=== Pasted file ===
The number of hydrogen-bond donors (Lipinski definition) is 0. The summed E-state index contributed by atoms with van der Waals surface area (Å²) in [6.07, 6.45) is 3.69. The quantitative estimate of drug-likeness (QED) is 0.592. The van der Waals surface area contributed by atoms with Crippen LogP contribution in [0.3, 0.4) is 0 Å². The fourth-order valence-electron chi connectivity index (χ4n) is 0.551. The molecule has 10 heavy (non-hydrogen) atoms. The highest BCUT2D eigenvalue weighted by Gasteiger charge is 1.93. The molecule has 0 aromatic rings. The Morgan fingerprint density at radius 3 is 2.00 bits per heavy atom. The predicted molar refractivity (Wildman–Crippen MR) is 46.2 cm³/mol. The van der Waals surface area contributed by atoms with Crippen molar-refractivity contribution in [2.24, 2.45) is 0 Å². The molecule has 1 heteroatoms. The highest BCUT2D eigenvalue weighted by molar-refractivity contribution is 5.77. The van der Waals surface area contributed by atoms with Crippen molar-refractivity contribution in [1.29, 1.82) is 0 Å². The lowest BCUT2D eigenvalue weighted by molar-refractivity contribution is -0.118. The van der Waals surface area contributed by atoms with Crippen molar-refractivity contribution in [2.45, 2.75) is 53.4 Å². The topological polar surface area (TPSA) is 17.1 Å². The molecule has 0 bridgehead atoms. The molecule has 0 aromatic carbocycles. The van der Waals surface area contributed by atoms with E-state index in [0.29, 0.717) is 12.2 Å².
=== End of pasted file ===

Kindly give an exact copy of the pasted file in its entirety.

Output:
The number of hydrogen-bond donors (Lipinski definition) is 0. The summed E-state index contributed by atoms with van der Waals surface area (Å²) in [6.07, 6.45) is 3.69. The quantitative estimate of drug-likeness (QED) is 0.592. The van der Waals surface area contributed by atoms with Crippen LogP contribution in [0.3, 0.4) is 0 Å². The fourth-order valence-electron chi connectivity index (χ4n) is 0.551. The molecule has 10 heavy (non-hydrogen) atoms. The highest BCUT2D eigenvalue weighted by Gasteiger charge is 1.93. The molecule has 0 aromatic rings. The Morgan fingerprint density at radius 3 is 2.00 bits per heavy atom. The predicted molar refractivity (Wildman–Crippen MR) is 46.2 cm³/mol. The van der Waals surface area contributed by atoms with Crippen molar-refractivity contribution in [2.24, 2.45) is 0 Å². The molecule has 1 heteroatoms. The highest BCUT2D eigenvalue weighted by molar-refractivity contribution is 5.77. The van der Waals surface area contributed by atoms with Crippen molar-refractivity contribution in [1.29, 1.82) is 0 Å². The lowest BCUT2D eigenvalue weighted by molar-refractivity contribution is -0.118. The van der Waals surface area contributed by atoms with Crippen molar-refractivity contribution in [2.45, 2.75) is 53.4 Å². The topological polar surface area (TPSA) is 17.1 Å². The molecule has 0 bridgehead atoms. The molecule has 0 aromatic carbocycles. The van der Waals surface area contributed by atoms with E-state index in [0.29, 0.717) is 12.2 Å².